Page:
Hillary and Obama duke it out over religious Black leader support. Where nearly one half of the early primary voters in South Carolina are black, endorsements from the black church leaders can give a candidate more than just "spiritual" backing.
Barack Obama's Democratic presidential campaign announced its own list of endorsements from black clergy in the state Tuesday, releasing a list of what it said were 122 senior pastors and three associate pastors of different churches and ministries, including four people it noted as retired. The Associated Press cried foul when it did a review of Hillary's claimed endorsements.
Associated Press review of an endorsement list supplied by the New York senator's campaign found that some of the backers were affiliated with religious ministries and outreach groups rather than churches, some were wives of ministers, two were church elders and at least two were not members of the churches listed beside their names. This lowered to the grand total for Hillary to 50 endorsements. Clinton's campaign spokesperson said the 90 number was never meant to imply 90, that they "knew all along that some came from the same organization". Evidently it's now how you count them but how they add up.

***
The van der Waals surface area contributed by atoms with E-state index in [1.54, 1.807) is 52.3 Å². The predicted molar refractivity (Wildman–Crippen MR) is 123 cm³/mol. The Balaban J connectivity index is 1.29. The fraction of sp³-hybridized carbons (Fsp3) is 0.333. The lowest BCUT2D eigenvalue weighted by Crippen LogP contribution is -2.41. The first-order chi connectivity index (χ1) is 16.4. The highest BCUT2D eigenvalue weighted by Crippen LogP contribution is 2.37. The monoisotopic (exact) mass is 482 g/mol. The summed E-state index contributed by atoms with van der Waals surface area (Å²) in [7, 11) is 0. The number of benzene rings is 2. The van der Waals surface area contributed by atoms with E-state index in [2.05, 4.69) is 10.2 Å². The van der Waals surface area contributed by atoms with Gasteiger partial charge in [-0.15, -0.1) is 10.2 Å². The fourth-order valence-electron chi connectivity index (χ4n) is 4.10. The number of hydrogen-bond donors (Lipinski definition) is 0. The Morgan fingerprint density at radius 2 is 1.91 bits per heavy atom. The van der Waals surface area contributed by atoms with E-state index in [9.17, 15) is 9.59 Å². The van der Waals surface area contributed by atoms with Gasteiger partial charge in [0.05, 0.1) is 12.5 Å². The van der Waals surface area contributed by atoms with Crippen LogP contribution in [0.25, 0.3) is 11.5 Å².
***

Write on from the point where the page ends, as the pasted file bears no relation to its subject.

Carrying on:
How to calculate Black Paster Support Clinton-style:
After being asked for names of the ministers, Clinton's campaign first released a partial list of 44 names. A day later, a list of 82 names was released. That included one name that was repeated twice, several misspelled names, churches listed in the wrong city or with an incorrect name, and a dozen people listed without a church affiliation.It's fun to watch Hillary pit herself against Obama. Now we have Hillary's camp s-t-r-e-t-c-h-i-n-g the facts about black voter support. Making up stats regarding churches. That incredible video of Hillary doing whatever she's doing.
The campaign released revised listings Monday, supplying church affiliations for those left blank and correcting affiliations for others, trimming the list to 81 names.
A review Tuesday of the sign-in sheets showed supporters initially signed separate endorsement forms, giving their names, addresses, phone numbers and occupations. But after those ran out, Wright said, they began signing a single line on a page. Many signed only their names, without affiliations. Some were difficult to read. Some signed both forms. Wright said that's why a complete, accurate list was so difficult to provide.
Wright said the campaign will be "more prepared for exceeding expectations" for any future endorsements. 
Ain't politics grand?
Video - La Shawn Barber's Corner
Source - 1 - Fox News - AP Review: Not All Black 'Pastors' Supporting Clinton Are Ministers
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